Example of Lack of Causation
Let’s say that a person tells his doctor he is experiencing abdominal pain, nausea, and has no appetite. The doctor does an abdominal ultrasound and sees several growths in the pancreas, which he misdiagnoses as non-cancerous cysts. He prescribes pain medication and a modified diet to help with the discomfort.
The patient goes to the emergency room a week later for abdominal pain and gets the correct diagnosis of inoperable, untreatable stage four pancreatic cancer. The cancer had not progressed significantly during the week since the misdiagnosis. Even though the doctor made a mistake, it did not change the outcome for the patient, and did not cause harm.
On the other hand, suppose a doctor is performing an ultrasound for a different reason and sees small pancreatic tumors while when they are operable, and the cancer is at the highly treatable stage one. The physician ignores the tumors. The patient finally receives a diagnosis six months later, when the cancer is too far gone to treat. In this situation, the doctor’s negligence caused harm.
Recoverable Damages in a Medical Malpractice Case
The damages in medical malpractice cases will be different in every case. We will seek compensation for your out-of-pocket (economic) costs like medical bills, lost wages, and long-term care.
We will also pursue your non-economic losses like pain and suffering (your physical pain, emotional distress, and inconvenience), loss of enjoyment of life, and possibly your spouse’s claim for loss of consortium.
Difference Between Practitioners and Non-Practitioners
Since the law in Florida treats practitioners and non-practitioners differently, it is essential to understand the difference between the two designations. The Florida medical malpractice statutes define a practitioner as someone licensed in Florida to work as a:
- Medical doctor (MD)
- Osteopathic doctor
- Naturopathic doctor
- Advanced practice registered nurses
- Many other medical-related professions and occupations
The medical malpractice statutes in Florida also include corporations, partnerships, and other business structures in the definition of practitioner. Practitioners can be liable for the actions of their employees and anyone for whom a practitioner is vicariously liable.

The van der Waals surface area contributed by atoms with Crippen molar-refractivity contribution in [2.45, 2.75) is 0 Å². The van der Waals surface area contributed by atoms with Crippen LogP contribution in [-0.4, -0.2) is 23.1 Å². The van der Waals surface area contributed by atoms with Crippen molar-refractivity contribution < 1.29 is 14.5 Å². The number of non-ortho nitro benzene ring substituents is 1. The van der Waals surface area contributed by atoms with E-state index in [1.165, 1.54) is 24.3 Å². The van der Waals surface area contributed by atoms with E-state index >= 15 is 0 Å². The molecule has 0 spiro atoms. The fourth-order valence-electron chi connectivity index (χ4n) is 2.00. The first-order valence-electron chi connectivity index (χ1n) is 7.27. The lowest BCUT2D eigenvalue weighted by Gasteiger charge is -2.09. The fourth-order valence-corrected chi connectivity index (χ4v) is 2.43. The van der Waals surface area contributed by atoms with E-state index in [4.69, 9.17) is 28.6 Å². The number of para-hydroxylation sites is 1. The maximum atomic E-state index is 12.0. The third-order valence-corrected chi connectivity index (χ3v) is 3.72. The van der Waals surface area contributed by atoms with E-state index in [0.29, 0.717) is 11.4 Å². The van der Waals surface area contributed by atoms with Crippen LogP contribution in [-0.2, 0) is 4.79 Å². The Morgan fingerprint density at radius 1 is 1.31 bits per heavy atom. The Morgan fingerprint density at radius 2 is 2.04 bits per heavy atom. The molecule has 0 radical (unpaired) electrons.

Note that the Florida statutes do not include other nurses or pharmacists in the definition of practitioner. Non-practitioners are people who do not meet the definition of practitioners.
Limits on Damages You Can Receive
Florida used to limit the amount of damages that could be recovered in a medical malpractice case.
The economic damages (such as medical expenses, lost wages, long-term care costs, and other financial losses) still do not have a limit. In 2003, the Florida legislature limited the non-economic damages (such as pain and suffering, loss of enjoyment of life, and loss of consortium) a victim of medical malpractice could win.
The Florida Supreme Court declared this damages limitation unconstitutional on medical malpractice death cases in 2014 and in medical malpractice cases in which the patient survived in 2017. Despite this fact, the law is still on the books.
How to Get Help for a Medical Malpractice Case
The lawyers at the Montero Law Center help victims of medical malpractice recover the damages they deserve. Call us today at 954-767-6500, to set up your free consultation. We do not charge legal feeMs until you win compensation.